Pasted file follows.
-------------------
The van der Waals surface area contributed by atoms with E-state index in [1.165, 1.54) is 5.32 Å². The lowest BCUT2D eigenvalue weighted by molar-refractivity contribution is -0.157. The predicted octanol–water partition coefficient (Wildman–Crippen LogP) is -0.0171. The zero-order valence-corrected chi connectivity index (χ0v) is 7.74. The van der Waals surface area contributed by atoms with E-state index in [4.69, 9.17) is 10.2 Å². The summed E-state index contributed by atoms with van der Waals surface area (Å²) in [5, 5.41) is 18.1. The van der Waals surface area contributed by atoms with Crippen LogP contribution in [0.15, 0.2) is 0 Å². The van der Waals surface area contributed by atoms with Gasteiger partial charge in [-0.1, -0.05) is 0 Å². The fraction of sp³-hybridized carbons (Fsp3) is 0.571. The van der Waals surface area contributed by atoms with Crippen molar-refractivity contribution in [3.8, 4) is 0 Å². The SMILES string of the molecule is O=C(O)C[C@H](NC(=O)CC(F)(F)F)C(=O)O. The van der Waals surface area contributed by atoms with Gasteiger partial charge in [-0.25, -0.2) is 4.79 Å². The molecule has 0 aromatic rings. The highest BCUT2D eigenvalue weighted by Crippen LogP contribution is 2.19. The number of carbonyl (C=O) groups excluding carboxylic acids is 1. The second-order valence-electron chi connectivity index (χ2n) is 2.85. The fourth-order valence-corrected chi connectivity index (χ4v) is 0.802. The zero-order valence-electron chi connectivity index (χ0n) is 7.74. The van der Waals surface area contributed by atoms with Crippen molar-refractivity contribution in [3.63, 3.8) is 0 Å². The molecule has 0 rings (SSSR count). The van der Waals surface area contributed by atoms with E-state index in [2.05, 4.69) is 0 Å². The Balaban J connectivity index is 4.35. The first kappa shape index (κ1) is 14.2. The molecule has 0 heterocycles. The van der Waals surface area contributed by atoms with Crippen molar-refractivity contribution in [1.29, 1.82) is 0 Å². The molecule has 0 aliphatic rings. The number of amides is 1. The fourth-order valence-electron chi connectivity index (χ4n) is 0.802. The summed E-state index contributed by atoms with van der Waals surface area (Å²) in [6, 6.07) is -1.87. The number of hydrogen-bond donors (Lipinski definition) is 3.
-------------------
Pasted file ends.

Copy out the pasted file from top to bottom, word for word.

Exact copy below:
The van der Waals surface area contributed by atoms with E-state index in [1.165, 1.54) is 5.32 Å². The lowest BCUT2D eigenvalue weighted by molar-refractivity contribution is -0.157. The predicted octanol–water partition coefficient (Wildman–Crippen LogP) is -0.0171. The zero-order valence-corrected chi connectivity index (χ0v) is 7.74. The van der Waals surface area contributed by atoms with E-state index in [4.69, 9.17) is 10.2 Å². The summed E-state index contributed by atoms with van der Waals surface area (Å²) in [5, 5.41) is 18.1. The van der Waals surface area contributed by atoms with Crippen LogP contribution in [0.15, 0.2) is 0 Å². The van der Waals surface area contributed by atoms with Gasteiger partial charge in [-0.1, -0.05) is 0 Å². The fraction of sp³-hybridized carbons (Fsp3) is 0.571. The van der Waals surface area contributed by atoms with Crippen molar-refractivity contribution in [3.8, 4) is 0 Å². The SMILES string of the molecule is O=C(O)C[C@H](NC(=O)CC(F)(F)F)C(=O)O. The van der Waals surface area contributed by atoms with Gasteiger partial charge in [-0.25, -0.2) is 4.79 Å². The molecule has 0 aromatic rings. The highest BCUT2D eigenvalue weighted by Crippen LogP contribution is 2.19. The number of carbonyl (C=O) groups excluding carboxylic acids is 1. The second-order valence-electron chi connectivity index (χ2n) is 2.85. The fourth-order valence-corrected chi connectivity index (χ4v) is 0.802. The zero-order valence-electron chi connectivity index (χ0n) is 7.74. The van der Waals surface area contributed by atoms with Crippen molar-refractivity contribution in [3.63, 3.8) is 0 Å². The molecule has 0 rings (SSSR count). The van der Waals surface area contributed by atoms with E-state index in [2.05, 4.69) is 0 Å². The Balaban J connectivity index is 4.35. The first kappa shape index (κ1) is 14.2. The molecule has 0 heterocycles. The van der Waals surface area contributed by atoms with Crippen molar-refractivity contribution in [1.29, 1.82) is 0 Å². The molecule has 0 aliphatic rings. The number of amides is 1. The fourth-order valence-electron chi connectivity index (χ4n) is 0.802. The summed E-state index contributed by atoms with van der Waals surface area (Å²) in [6, 6.07) is -1.87. The number of hydrogen-bond donors (Lipinski definition) is 3.